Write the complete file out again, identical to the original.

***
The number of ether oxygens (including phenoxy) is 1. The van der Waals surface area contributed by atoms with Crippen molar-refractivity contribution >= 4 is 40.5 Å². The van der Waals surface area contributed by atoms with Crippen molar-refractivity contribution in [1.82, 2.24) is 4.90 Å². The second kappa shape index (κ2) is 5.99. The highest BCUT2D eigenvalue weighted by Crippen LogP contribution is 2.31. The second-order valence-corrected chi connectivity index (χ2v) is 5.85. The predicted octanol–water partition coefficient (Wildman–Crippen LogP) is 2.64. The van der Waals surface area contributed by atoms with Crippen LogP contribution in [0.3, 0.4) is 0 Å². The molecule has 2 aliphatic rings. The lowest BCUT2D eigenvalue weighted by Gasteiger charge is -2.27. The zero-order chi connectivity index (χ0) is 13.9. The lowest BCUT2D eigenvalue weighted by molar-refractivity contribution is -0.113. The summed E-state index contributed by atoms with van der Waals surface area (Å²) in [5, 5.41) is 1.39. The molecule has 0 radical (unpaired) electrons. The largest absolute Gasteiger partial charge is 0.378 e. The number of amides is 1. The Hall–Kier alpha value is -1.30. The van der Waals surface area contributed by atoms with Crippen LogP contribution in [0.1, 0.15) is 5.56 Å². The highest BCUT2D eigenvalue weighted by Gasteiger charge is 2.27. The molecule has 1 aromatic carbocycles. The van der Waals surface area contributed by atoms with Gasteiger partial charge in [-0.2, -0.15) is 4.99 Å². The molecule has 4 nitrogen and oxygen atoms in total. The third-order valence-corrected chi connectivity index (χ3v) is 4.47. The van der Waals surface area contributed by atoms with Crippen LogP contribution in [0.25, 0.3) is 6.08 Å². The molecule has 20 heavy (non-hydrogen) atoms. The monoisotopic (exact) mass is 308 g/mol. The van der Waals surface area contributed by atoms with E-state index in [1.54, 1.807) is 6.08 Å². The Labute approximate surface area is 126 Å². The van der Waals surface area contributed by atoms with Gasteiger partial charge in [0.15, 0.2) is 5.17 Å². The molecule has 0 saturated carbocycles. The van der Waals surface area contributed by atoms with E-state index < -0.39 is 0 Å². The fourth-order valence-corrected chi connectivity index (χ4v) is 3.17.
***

The number of ether oxygens (including phenoxy) is 1. The van der Waals surface area contributed by atoms with Crippen molar-refractivity contribution >= 4 is 40.5 Å². The van der Waals surface area contributed by atoms with Crippen molar-refractivity contribution in [1.82, 2.24) is 4.90 Å². The second kappa shape index (κ2) is 5.99. The highest BCUT2D eigenvalue weighted by Crippen LogP contribution is 2.31. The second-order valence-corrected chi connectivity index (χ2v) is 5.85. The predicted octanol–water partition coefficient (Wildman–Crippen LogP) is 2.64. The van der Waals surface area contributed by atoms with Crippen LogP contribution in [0.3, 0.4) is 0 Å². The molecule has 2 aliphatic rings. The lowest BCUT2D eigenvalue weighted by Gasteiger charge is -2.27. The zero-order chi connectivity index (χ0) is 13.9. The lowest BCUT2D eigenvalue weighted by molar-refractivity contribution is -0.113. The summed E-state index contributed by atoms with van der Waals surface area (Å²) in [5, 5.41) is 1.39. The molecule has 0 radical (unpaired) electrons. The largest absolute Gasteiger partial charge is 0.378 e. The number of amides is 1. The Hall–Kier alpha value is -1.30. The van der Waals surface area contributed by atoms with Crippen LogP contribution in [0.1, 0.15) is 5.56 Å². The highest BCUT2D eigenvalue weighted by Gasteiger charge is 2.27. The molecule has 1 aromatic carbocycles. The van der Waals surface area contributed by atoms with Gasteiger partial charge in [-0.2, -0.15) is 4.99 Å². The molecule has 4 nitrogen and oxygen atoms in total. The third-order valence-corrected chi connectivity index (χ3v) is 4.47. The van der Waals surface area contributed by atoms with Crippen LogP contribution in [0.25, 0.3) is 6.08 Å². The molecule has 20 heavy (non-hydrogen) atoms. The monoisotopic (exact) mass is 308 g/mol. The van der Waals surface area contributed by atoms with E-state index in [1.54, 1.807) is 6.08 Å². The Labute approximate surface area is 126 Å². The van der Waals surface area contributed by atoms with Gasteiger partial charge in [0.15, 0.2) is 5.17 Å². The molecule has 0 saturated carbocycles. The van der Waals surface area contributed by atoms with E-state index < -0.39 is 0 Å². The fourth-order valence-corrected chi connectivity index (χ4v) is 3.17.